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12-10-2016 | Original Paper | Uitgave 2/2017 Open Access

Journal of Child and Family Studies 2/2017

Effects of PMTO in Foster Families with Children with Behavior Problems: A Randomized Controlled Trial

Tijdschrift:
Journal of Child and Family Studies > Uitgave 2/2017
Auteurs:
Anne M. Maaskant, Floor B. van Rooij, Geertjan J. Overbeek, Frans J. Oort, Maureen Arntz, Jo M. A. Hermanns

Abstract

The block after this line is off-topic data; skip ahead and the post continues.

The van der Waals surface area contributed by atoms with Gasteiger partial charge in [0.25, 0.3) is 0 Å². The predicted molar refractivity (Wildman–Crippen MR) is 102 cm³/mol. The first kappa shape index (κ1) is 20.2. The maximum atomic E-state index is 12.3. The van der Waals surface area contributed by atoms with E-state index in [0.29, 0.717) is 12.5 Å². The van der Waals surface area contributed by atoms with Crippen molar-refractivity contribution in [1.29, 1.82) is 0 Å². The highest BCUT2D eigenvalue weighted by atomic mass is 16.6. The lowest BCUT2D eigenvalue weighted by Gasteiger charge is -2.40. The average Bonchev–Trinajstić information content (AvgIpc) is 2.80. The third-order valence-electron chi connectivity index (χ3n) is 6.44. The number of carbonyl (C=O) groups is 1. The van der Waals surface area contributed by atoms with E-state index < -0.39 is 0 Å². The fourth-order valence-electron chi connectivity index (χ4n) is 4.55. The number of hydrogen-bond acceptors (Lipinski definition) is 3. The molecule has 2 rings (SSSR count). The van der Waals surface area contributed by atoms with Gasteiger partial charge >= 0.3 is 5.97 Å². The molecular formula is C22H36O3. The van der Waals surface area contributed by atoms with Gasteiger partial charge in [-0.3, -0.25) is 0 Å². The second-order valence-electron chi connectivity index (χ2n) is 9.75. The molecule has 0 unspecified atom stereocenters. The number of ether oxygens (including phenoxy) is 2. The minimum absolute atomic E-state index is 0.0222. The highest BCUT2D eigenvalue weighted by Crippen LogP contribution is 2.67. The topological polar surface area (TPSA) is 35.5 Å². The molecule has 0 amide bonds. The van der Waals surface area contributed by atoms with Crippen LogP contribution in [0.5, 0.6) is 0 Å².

The present randomized controlled trial examined the effectiveness of Parent Management Training Oregon for foster parents with foster children (aged 4–12) with severe externalizing behavior problems in long-term foster care arrangements. Foster children’s behavior problems are challenging for foster parents and increase the risk of placement breakdown. There is little evidence for the effectiveness of established interventions to improve child and parent functioning in foster families. The goal of Parent Management Training Oregon, a relatively long and intensive (6–9 months, with weekly sessions) parent management training, is to reduce children’s problem behavior through improvement of parenting practices. We specifically investigated whether Parent Management Training Oregon is effective to reduce foster parenting stress. A significant effect of Parent Management Training Oregon, compared to Care as Usual was expected on reduced parenting stress improved parenting practices, and on reduced child behavior problems. Multi-informant (foster mothers, foster fathers, and teachers) data were used from 86 foster families (46 Parent Management Training Oregon, 40 Care as Usual) using a pre-posttest design. Multilevel analyses based on the intention to treat principle (retention rate 73 %) showed that Parent Management Training Oregon, compared to Care as Usual, reduced general levels of parenting stress as well as child related stress and parent-related stress (small to medium effect sizes). The clinical significance of this effect was, however, limited. Compared to a decrease in the Care as Usual group, Parent Management Training Oregon helped foster mothers to maintain parental warmth (small effect size). There were no other effects of Parent Management Training Oregon on self-reported parenting behaviors. Child behavior problems were reduced in both conditions, indicating no additive effects of Parent Management Training Oregon to Care as Usual on child functioning. The potential implication of reduced foster parenting stress for placement stability is discussed.

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